To provide further verification of the model fit, identical analyses were performed on the final item set from Study 1. The results were highly similar, with the dual bifactor model again returning the best fit (see Table 2). A small, but notable, difference was that the TLI difference between the single- and dual-bifactor models was .013 in this dataset, above the .01 threshold previously identified to indicate practical improvement.
Correlations between CATI subscales
Pearson correlations were used to examine the relationships between CATI subscale scores and the results are outlined in Table 3. While all of the subscales were inter-correlated positively, there was substantial variation in the magnitude of the correlations. For example, Social Interactions and Social Camouflage showed a strong correlation, r = .549, while Social Interactions and Repetitive Behaviours showed a smaller correlation, r = .294, suggesting that the associations between trait dimensions is not uniform. Additionally, the correlation between the social and non-social bifactors was also statistically significant, r(1066) = .58, p < .001.
Internal consistency for each subscale was excellent, with Cronbach alpha ranging from .81 to .94 (see Table 4). These values are similar to what was found in Study 1 and satisfy the recommended threshold for basic research . Additionally, these values are either comparable or exceed similar levels of consistency found for the AQ and BAP in our sample (see Table 4 for individual values). Internal consistency for the total-scale CATI score was again excellent, as assessed by McDonald’s omega hierarchical and also stratified Cronbach alpha, and exceeded levels observed for the AQ and BAPQ (see Table 4).
Precision across total-scale scores
In addition to calculating internal consistency as a function of the overall scale (i.e. with Cronbach alpha), the precision (reliability) of the scale across the range of possible scores was considered by computing the total information curve (TIC) using IRTPRO software, and then transforming TIC values to reliability using the formula, Reliability = 1 − (1/Information). Given the polytomous (ordinal) nature of the response scale, Samejima's graded response model  was used for the data. Ideally, the TIC shows relatively high precision (reflected by higher TIC/reliability values) across a wide range of scores as opposed to a narrow range but is often weaker at the end-points which are the measurement boundaries . The plotted TIC (transformed to reliability, see Fig. 2) suggested a respectable level of precision across a broad range scale scores but was weakest for lower levels of autistic traits. Analyses of subscales are reported in Additional file 1: Figure S1.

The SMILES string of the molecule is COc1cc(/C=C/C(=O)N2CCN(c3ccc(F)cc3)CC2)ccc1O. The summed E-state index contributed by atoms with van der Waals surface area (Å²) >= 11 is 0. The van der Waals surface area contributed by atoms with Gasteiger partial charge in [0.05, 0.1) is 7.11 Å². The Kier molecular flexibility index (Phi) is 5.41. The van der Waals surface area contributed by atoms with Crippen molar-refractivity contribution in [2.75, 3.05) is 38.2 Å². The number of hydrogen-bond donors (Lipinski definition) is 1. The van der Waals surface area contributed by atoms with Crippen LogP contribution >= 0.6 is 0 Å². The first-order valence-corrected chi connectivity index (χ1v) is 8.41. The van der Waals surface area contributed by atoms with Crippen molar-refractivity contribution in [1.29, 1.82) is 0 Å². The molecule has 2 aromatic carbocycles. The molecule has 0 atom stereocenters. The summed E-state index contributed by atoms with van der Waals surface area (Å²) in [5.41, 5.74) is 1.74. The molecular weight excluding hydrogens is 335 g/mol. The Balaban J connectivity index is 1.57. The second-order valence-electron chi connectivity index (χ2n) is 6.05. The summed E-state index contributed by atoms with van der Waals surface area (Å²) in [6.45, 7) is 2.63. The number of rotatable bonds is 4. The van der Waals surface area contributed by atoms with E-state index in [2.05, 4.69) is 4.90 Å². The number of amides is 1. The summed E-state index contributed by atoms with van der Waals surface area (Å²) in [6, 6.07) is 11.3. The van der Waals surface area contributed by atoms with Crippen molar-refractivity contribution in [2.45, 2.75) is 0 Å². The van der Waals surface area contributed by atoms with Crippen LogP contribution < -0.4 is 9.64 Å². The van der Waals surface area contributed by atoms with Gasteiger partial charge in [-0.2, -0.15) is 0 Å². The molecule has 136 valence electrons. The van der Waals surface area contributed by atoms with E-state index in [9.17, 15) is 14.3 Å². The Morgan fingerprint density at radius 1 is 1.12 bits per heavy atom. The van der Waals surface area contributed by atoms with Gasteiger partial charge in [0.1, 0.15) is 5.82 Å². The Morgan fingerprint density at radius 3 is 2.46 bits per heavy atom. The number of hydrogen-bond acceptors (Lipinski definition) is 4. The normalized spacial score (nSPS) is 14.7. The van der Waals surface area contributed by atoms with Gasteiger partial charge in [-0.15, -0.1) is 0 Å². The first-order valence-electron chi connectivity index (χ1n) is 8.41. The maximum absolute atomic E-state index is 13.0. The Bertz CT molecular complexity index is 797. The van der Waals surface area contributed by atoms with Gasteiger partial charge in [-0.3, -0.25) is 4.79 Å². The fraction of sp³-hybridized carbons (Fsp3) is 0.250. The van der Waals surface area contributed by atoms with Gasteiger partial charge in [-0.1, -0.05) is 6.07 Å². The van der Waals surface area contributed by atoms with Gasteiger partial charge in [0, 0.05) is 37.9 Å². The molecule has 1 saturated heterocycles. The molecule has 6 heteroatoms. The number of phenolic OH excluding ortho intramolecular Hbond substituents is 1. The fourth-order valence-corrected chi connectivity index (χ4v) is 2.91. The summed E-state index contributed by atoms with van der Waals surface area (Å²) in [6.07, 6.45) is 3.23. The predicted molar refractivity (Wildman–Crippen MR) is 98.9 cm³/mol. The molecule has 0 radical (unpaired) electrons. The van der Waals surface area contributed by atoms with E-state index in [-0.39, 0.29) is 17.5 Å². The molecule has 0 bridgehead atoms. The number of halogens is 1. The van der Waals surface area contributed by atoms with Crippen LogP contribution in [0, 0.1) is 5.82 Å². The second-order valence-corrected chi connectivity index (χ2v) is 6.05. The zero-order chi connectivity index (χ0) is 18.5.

Convergent validity was assessed by correlating CATI scores with the AQ and BAPQ scores. At the total score level, the CATI correlated highly with both the AQ (r = .79, p < .001, 95% CI [.77, .81]) and the BAPQ (r = .80, p < .001, 95% CI [.78, .82]). However, the correlations were not so high as to suggest redundancy. Convergent validity of the CATI subscales is examined in Study 3.
Ability for the CATI to discriminate between autistic and non-autistic individuals
Recruitment of additional autistic participants
Next, we evaluated the criterion-related validity associated with the CATI and its contemporaries, the AQ and BAPQ. To aid with these analyses, additional autistic participants were recruited into the Study 2 sample. This was achieved by re-opening the study on Prolific Academic to individuals who had identified as autistic in their Prolific Academic profile (several non-autistic participants were inadvertently recruited during this process, increasing the size of this group slightly as well). To maximise recruitment, autistic participants from Study 1 were also eligible for recruitment. Otherwise, the same exclusion criteria applied as in earlier parts of this investigation.
Overall, 90 additional participants were recruited, increasing the total sample size to 1209 participants. The expanded sample now consisted of 56 participants (23 male, 28 female, 1 intersex, 4 sex not given) self-reporting having received a formal diagnosis of ASD, 77 participants (42 male, 35 female) self-identifying as autistic without having received a formal diagnosis, and 1076 participants (535 male, 532 female, 9 sex not given) reporting not having received a formal diagnosis of ASD or otherwise self-identifying as autistic (i.e. non-autistic). Of the 90 additional participants, 40 were returning participants from Study 1 and accounted for 3.31% of the total sample. Participants ages ranged 18–75 years (M = 36.87, SD = 12.54). No additionally recruited participant met any exclusion criteria.